In the case of lands held under gavelkind tenure [Gavelkind was a system of land tenure associated chiefly with the county of Kent in England, but also found in Ireland and Wales. Under this law, land was divided equally among sons and other heirs.], the husband has a right to courtesy tenure whether there is issue born or not but the courtesy extends only to a moiety (i.e. half) of the wife’s lands and ceases if the husband marries again. The issue must have been capable of inheriting as heir to the wife, so that if for example a wife were seised of lands in tail male [also know as fee tail or entail; a form of trust established by deed or settlement which restricts the sale or inheritance of an estate in real property; instead, it passes automatically by operation of law to an heir pre-determined by the settlement deed.], the birth of a daughter would not entitle the husband to a tenancy by courtesy.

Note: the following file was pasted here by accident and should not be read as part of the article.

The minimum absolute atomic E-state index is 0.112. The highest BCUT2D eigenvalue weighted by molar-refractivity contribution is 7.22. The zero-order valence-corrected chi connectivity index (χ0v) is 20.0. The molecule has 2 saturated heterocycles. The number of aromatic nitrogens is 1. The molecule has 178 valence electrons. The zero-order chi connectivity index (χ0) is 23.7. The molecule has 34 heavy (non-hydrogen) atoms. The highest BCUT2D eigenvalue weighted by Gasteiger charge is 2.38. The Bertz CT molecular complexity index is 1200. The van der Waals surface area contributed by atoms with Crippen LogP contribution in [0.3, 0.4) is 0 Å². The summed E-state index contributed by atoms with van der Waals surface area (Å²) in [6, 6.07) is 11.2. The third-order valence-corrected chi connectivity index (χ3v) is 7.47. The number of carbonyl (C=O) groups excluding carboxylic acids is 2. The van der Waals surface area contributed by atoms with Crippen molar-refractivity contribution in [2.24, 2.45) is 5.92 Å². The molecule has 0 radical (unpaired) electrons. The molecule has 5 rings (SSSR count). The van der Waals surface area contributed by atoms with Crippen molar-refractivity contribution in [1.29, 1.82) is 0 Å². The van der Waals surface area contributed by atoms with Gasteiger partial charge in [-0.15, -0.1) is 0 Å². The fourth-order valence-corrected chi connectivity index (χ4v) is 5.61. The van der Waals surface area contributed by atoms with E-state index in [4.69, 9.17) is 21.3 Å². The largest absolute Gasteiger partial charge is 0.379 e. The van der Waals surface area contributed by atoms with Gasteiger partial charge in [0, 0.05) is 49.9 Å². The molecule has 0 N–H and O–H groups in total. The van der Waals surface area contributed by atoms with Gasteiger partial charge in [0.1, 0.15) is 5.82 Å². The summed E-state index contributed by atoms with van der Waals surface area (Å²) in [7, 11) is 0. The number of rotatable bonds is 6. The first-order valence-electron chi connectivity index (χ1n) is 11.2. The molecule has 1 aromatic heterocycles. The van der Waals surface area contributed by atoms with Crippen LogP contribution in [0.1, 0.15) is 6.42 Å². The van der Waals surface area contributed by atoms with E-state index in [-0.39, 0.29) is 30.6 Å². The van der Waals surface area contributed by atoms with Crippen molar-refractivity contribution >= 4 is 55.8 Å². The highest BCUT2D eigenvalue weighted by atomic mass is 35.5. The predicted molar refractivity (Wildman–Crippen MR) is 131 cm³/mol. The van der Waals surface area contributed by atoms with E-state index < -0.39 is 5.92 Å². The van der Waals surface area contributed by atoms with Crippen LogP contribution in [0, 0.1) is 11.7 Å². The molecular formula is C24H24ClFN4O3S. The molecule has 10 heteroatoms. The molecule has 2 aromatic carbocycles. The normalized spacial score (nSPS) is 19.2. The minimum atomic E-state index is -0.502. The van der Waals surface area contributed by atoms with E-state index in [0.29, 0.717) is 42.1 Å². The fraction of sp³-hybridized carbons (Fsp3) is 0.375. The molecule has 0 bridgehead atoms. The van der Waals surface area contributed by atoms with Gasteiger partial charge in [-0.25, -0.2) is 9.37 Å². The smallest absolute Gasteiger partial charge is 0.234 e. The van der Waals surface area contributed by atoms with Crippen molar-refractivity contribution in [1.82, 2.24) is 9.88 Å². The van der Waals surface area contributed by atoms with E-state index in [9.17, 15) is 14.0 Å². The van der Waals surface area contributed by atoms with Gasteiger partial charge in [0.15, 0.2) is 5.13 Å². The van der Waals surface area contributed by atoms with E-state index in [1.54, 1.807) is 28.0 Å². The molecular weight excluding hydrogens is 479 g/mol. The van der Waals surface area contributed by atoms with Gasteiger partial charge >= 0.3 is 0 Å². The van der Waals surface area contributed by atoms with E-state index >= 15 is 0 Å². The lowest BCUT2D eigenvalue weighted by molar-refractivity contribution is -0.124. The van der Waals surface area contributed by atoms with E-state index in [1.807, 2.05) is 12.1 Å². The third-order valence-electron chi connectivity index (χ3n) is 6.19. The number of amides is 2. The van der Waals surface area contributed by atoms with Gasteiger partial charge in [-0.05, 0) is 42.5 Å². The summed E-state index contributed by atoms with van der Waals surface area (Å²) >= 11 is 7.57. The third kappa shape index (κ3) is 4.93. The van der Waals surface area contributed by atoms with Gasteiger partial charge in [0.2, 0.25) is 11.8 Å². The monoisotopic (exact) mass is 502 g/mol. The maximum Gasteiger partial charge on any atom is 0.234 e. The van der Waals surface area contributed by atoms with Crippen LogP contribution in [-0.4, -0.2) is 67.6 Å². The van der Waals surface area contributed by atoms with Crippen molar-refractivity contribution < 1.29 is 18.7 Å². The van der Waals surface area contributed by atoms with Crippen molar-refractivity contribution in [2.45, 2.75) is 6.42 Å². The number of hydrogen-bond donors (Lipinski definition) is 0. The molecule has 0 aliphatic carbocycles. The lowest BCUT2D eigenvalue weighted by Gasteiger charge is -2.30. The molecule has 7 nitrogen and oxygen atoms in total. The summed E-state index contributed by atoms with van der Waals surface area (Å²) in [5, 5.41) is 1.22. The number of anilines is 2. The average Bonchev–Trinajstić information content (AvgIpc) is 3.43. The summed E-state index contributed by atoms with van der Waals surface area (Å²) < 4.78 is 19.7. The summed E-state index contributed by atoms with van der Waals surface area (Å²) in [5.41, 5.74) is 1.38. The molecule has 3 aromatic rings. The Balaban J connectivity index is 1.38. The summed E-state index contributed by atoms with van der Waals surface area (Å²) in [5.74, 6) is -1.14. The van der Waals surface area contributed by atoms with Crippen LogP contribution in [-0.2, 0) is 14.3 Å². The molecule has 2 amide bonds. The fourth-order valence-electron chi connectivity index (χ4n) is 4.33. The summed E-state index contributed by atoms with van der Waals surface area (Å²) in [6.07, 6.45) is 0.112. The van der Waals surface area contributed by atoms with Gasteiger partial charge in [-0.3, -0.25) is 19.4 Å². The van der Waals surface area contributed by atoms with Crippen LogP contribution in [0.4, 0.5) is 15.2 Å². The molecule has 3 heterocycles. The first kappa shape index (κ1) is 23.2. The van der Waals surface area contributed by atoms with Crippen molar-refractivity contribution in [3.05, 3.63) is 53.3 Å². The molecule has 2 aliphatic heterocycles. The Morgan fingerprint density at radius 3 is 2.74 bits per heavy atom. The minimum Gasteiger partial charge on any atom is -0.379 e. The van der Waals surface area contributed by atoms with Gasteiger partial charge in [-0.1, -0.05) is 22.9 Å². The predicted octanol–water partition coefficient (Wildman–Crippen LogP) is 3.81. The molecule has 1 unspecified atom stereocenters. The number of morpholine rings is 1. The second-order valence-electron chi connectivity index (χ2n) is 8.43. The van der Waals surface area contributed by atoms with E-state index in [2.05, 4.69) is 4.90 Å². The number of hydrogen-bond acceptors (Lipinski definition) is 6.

- The title to the tenancy vests only on the death of the wife.
The Married Women’s Property Act 1882 has not affected the right of courtesy so far as it relates to the wife’s undisposed-of-realty, and the Settled Land Act 1884, section 8, provides that for the purposes of the Settled Land Act 1882, the estate of a tenant by courtesy is to be deemed an estate arising under a settlement made by the wife.
The application of Courtesy (as spelled in Scots law) was abolished by Section 10 of the Succession (Scotland) Act 1964, in respect of all deaths occurring after the date of that Act. The right of Terce (being the equivalent claim by a wife on her husband’s estate) was also abolished by the same provision.
Where There’s a FitzWILLiam Darcy, There’s a Way: A Pride and Prejudice Vagary
ELIZABETH BENNET’s world has turned upon its head. Not only is her family about to be banished to the hedgerows after her father’s sudden death, but Mr. Darcy has appeared upon Longbourn’s threshold, not to renew his proposal, as she first feared, but, rather, to serve as Mr. Collins’s agent in taking an accounting of Longbourn’s “treasures” before her father’s cousin steals away all her memories of the place.